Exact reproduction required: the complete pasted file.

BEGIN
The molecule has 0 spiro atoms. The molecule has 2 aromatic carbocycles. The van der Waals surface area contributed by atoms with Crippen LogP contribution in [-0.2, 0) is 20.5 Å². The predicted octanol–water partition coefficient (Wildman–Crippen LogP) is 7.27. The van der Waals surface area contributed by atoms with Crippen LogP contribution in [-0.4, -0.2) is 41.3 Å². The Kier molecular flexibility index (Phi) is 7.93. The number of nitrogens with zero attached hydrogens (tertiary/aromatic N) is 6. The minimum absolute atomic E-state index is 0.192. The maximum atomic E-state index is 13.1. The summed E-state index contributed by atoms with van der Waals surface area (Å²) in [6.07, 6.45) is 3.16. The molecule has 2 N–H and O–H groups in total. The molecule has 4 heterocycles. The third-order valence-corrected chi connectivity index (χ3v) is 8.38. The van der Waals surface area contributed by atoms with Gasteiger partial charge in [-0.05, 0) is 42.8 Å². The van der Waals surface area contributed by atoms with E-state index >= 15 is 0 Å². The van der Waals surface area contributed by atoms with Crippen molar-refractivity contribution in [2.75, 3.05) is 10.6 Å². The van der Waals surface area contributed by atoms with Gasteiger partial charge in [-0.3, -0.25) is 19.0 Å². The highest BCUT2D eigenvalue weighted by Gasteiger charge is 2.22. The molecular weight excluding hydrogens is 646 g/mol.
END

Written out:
The molecule has 0 spiro atoms. The molecule has 2 aromatic carbocycles. The van der Waals surface area contributed by atoms with Crippen LogP contribution in [-0.2, 0) is 20.5 Å². The predicted octanol–water partition coefficient (Wildman–Crippen LogP) is 7.27. The van der Waals surface area contributed by atoms with Crippen LogP contribution in [-0.4, -0.2) is 41.3 Å². The Kier molecular flexibility index (Phi) is 7.93. The number of nitrogens with zero attached hydrogens (tertiary/aromatic N) is 6. The minimum absolute atomic E-state index is 0.192. The maximum atomic E-state index is 13.1. The summed E-state index contributed by atoms with van der Waals surface area (Å²) in [6.07, 6.45) is 3.16. The molecule has 2 N–H and O–H groups in total. The molecule has 4 heterocycles. The third-order valence-corrected chi connectivity index (χ3v) is 8.38. The van der Waals surface area contributed by atoms with Gasteiger partial charge in [-0.05, 0) is 42.8 Å². The van der Waals surface area contributed by atoms with E-state index >= 15 is 0 Å². The van der Waals surface area contributed by atoms with Crippen molar-refractivity contribution in [2.75, 3.05) is 10.6 Å². The van der Waals surface area contributed by atoms with Gasteiger partial charge in [-0.3, -0.25) is 19.0 Å². The highest BCUT2D eigenvalue weighted by Gasteiger charge is 2.22. The molecular weight excluding hydrogens is 646 g/mol.